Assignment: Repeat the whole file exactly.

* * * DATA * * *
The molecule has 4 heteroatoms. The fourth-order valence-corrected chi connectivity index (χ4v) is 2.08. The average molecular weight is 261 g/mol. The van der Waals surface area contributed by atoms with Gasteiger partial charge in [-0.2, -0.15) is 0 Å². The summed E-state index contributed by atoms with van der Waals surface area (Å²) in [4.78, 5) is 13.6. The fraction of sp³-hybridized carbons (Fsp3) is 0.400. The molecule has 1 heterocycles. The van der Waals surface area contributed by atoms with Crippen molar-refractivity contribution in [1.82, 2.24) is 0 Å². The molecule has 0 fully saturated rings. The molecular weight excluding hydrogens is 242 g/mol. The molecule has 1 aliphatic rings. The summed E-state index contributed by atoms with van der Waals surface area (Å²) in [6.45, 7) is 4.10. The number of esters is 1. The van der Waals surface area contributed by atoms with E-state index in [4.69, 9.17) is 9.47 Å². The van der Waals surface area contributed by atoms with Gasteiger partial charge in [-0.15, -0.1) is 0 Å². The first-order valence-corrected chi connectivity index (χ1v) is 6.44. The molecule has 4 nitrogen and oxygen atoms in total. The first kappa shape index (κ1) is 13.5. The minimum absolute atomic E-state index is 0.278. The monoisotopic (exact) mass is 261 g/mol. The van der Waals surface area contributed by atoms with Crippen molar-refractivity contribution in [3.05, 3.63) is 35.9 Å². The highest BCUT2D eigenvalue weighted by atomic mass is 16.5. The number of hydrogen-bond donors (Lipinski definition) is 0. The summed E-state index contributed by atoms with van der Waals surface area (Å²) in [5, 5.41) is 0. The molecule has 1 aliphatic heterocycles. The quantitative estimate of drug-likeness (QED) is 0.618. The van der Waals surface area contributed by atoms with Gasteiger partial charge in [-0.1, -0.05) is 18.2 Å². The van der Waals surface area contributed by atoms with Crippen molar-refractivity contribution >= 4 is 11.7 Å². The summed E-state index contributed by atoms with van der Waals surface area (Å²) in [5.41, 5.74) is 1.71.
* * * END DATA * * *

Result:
The molecule has 4 heteroatoms. The fourth-order valence-corrected chi connectivity index (χ4v) is 2.08. The average molecular weight is 261 g/mol. The van der Waals surface area contributed by atoms with Gasteiger partial charge in [-0.2, -0.15) is 0 Å². The summed E-state index contributed by atoms with van der Waals surface area (Å²) in [4.78, 5) is 13.6. The fraction of sp³-hybridized carbons (Fsp3) is 0.400. The molecule has 1 heterocycles. The van der Waals surface area contributed by atoms with Crippen molar-refractivity contribution in [1.82, 2.24) is 0 Å². The molecule has 0 fully saturated rings. The molecular weight excluding hydrogens is 242 g/mol. The molecule has 1 aliphatic rings. The summed E-state index contributed by atoms with van der Waals surface area (Å²) in [6.45, 7) is 4.10. The number of esters is 1. The van der Waals surface area contributed by atoms with E-state index in [4.69, 9.17) is 9.47 Å². The van der Waals surface area contributed by atoms with Gasteiger partial charge in [-0.15, -0.1) is 0 Å². The first-order valence-corrected chi connectivity index (χ1v) is 6.44. The molecule has 4 nitrogen and oxygen atoms in total. The first kappa shape index (κ1) is 13.5. The minimum absolute atomic E-state index is 0.278. The monoisotopic (exact) mass is 261 g/mol. The van der Waals surface area contributed by atoms with Crippen molar-refractivity contribution in [3.05, 3.63) is 35.9 Å². The highest BCUT2D eigenvalue weighted by atomic mass is 16.5. The number of hydrogen-bond donors (Lipinski definition) is 0. The summed E-state index contributed by atoms with van der Waals surface area (Å²) in [5, 5.41) is 0. The molecule has 1 aliphatic heterocycles. The quantitative estimate of drug-likeness (QED) is 0.618. The van der Waals surface area contributed by atoms with Gasteiger partial charge in [-0.1, -0.05) is 18.2 Å². The van der Waals surface area contributed by atoms with Crippen molar-refractivity contribution >= 4 is 11.7 Å². The summed E-state index contributed by atoms with van der Waals surface area (Å²) in [5.41, 5.74) is 1.71.